As everything from Groundhog Day to The Life Aquatic to Wild Things proves, there are few greater pleasures in the movies than watching Bill Murray play a jerk, but unfortunately Murray’s irascible next-door neighbor arrives in St. Vincent pre-redeemed. The movie is so eager to reassure us that Vincent’s gruff exterior is hiding a big ol’ teddy bear, that the script never develops any teeth. Sure, the script says, Vincent may drink to excess, run up big gambling debts and generally treat everyone like garbage, but see how he struggles to pay for the inpatient care for his Alzheimer’s afflicted wife? And did you notice his Vietnam medals? Plus, look at how he dotes on the pregnant over-the-hill Russian prostitute he hires (Naomi Watts of all people). At least other redemption-of-an-asshole movies like As Good As It Gets and the similar, and far superior, About a Boy have the sense to enjoy letting the protagonist be a genuine prick for a while before they set about the business of rehabilitating him...

Wednesday, October 15, 2014

Monday, October 13, 2014

NYFF Review: Foxcatcher


If it’s true that great storytelling unfolds in a way that is both surprising and inevitable, then Bennet Miller’s Foxcatcher appears at first glance to be missing half of the equation. The most surprising thing about the spare script by E. Max Frye and Dan Futterman is how shocking it isn’t. We can see the impending tragedy coming from miles away. Only the film’s characters seem blind to the descending shadows. Tremendous piles of money have a way of obscuring vision like that.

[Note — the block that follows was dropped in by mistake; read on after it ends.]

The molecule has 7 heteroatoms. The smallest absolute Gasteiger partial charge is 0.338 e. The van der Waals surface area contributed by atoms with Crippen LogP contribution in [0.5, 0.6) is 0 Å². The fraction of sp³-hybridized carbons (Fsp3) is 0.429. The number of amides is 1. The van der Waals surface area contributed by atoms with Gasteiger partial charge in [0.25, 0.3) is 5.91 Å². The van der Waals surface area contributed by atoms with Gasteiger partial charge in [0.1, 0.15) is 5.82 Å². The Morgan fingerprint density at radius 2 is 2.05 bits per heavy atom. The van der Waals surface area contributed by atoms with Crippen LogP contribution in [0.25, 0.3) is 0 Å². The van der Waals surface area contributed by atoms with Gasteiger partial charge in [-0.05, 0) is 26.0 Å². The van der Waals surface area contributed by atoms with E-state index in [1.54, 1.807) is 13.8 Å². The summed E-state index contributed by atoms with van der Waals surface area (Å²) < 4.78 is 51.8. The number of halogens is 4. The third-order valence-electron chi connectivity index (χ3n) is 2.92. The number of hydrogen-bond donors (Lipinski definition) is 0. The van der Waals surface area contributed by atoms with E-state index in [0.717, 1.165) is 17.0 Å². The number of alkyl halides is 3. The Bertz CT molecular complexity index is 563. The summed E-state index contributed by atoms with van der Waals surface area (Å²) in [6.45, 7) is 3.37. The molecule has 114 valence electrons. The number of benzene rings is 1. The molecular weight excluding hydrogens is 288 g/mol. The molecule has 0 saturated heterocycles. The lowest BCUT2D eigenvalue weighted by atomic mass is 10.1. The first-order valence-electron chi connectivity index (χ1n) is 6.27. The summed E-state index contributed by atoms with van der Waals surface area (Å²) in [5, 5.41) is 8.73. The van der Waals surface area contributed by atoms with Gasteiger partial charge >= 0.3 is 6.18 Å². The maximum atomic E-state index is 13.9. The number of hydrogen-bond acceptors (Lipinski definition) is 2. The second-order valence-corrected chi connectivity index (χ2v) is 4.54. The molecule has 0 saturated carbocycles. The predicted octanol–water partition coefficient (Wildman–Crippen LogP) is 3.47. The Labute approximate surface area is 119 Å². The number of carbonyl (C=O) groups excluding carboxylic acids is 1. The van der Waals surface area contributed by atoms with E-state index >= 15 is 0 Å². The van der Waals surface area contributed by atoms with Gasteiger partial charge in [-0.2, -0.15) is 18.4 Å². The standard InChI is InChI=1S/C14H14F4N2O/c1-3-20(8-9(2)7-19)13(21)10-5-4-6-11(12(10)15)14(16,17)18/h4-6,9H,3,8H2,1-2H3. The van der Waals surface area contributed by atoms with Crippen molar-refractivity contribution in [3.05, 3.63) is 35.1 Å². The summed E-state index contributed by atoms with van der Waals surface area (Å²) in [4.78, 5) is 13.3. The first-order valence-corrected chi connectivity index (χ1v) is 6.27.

Based on the real events leading up to a 1996 murder, Foxcatcher’s first images show the incredibly rich at play with their pets, sitting atop thoroughbred horses, surrounded by hunting dogs, etc. It’s appropriate for a film about the unfathomably wealthy John du Pont’s attempts to keep champion wrestlers Mark and David Schultz as his own personal possessions

Monday, October 6, 2014

NYFF Review: Mr. Turner

When a film like Mike Leigh’s Mr. Turner comes along you find yourself wishing you could take back all the “great cinematography” praise you tossed around so cavalierly on other films so that the words can carry more weight now that you really need them. Ideally, so far in 2014, one would have only applied the same praise to Darius Khondji’s work on The Immigrant. OK, yes, Under the Skin’s Daniel Landin also. It’s been an exceptional year.

Not content to merely display his paintings, Leigh and cinematographer Dick Pope manage to permeate the air with the aura of J. M.W. Turner’s art. Some of the film’s images produced audible gasps at the screening I attended. The glory of the visuals grant Leigh and company the freedom to dispense with the many of the usual biopic clichés since we understand so much about Turner’s passion just by looking at the screen. Mike Leigh’s latest simulates what it might be like to see the world through the eyes of the great painter. This element alone makes Mr. Turner essential viewing…

Sunday, October 5, 2014

NYFF Review: Jauja